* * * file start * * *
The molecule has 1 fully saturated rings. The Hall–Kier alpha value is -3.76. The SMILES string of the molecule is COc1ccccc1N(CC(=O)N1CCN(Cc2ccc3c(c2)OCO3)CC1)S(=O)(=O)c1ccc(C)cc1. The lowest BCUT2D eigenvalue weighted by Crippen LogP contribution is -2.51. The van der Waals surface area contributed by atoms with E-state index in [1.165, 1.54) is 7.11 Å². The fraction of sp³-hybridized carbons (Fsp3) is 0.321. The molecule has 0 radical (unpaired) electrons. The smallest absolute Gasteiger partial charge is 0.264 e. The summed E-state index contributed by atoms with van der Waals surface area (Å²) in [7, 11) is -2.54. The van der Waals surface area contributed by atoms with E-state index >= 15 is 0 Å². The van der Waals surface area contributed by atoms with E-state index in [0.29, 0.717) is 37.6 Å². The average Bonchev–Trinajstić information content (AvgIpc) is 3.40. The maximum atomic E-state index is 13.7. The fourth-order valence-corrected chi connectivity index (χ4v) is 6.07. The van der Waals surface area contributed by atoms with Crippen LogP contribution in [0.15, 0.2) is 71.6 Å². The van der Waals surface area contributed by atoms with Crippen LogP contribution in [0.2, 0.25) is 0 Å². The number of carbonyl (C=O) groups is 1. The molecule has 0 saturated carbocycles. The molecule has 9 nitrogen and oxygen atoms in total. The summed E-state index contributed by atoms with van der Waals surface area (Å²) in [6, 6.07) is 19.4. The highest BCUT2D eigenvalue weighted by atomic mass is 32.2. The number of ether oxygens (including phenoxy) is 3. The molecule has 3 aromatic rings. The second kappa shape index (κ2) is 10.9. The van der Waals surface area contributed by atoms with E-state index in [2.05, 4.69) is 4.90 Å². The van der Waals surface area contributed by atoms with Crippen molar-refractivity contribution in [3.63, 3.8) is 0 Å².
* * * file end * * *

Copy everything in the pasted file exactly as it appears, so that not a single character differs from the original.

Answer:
The molecule has 1 fully saturated rings. The Hall–Kier alpha value is -3.76. The SMILES string of the molecule is COc1ccccc1N(CC(=O)N1CCN(Cc2ccc3c(c2)OCO3)CC1)S(=O)(=O)c1ccc(C)cc1. The lowest BCUT2D eigenvalue weighted by Crippen LogP contribution is -2.51. The van der Waals surface area contributed by atoms with E-state index in [1.165, 1.54) is 7.11 Å². The fraction of sp³-hybridized carbons (Fsp3) is 0.321. The molecule has 0 radical (unpaired) electrons. The smallest absolute Gasteiger partial charge is 0.264 e. The summed E-state index contributed by atoms with van der Waals surface area (Å²) in [7, 11) is -2.54. The van der Waals surface area contributed by atoms with E-state index >= 15 is 0 Å². The van der Waals surface area contributed by atoms with E-state index in [0.29, 0.717) is 37.6 Å². The average Bonchev–Trinajstić information content (AvgIpc) is 3.40. The maximum atomic E-state index is 13.7. The fourth-order valence-corrected chi connectivity index (χ4v) is 6.07. The van der Waals surface area contributed by atoms with Crippen LogP contribution in [0.15, 0.2) is 71.6 Å². The van der Waals surface area contributed by atoms with Crippen LogP contribution in [0.2, 0.25) is 0 Å². The number of carbonyl (C=O) groups is 1. The molecule has 0 saturated carbocycles. The molecule has 9 nitrogen and oxygen atoms in total. The summed E-state index contributed by atoms with van der Waals surface area (Å²) in [6, 6.07) is 19.4. The highest BCUT2D eigenvalue weighted by atomic mass is 32.2. The number of ether oxygens (including phenoxy) is 3. The molecule has 3 aromatic rings. The second kappa shape index (κ2) is 10.9. The van der Waals surface area contributed by atoms with E-state index in [2.05, 4.69) is 4.90 Å². The van der Waals surface area contributed by atoms with Crippen molar-refractivity contribution in [3.63, 3.8) is 0 Å².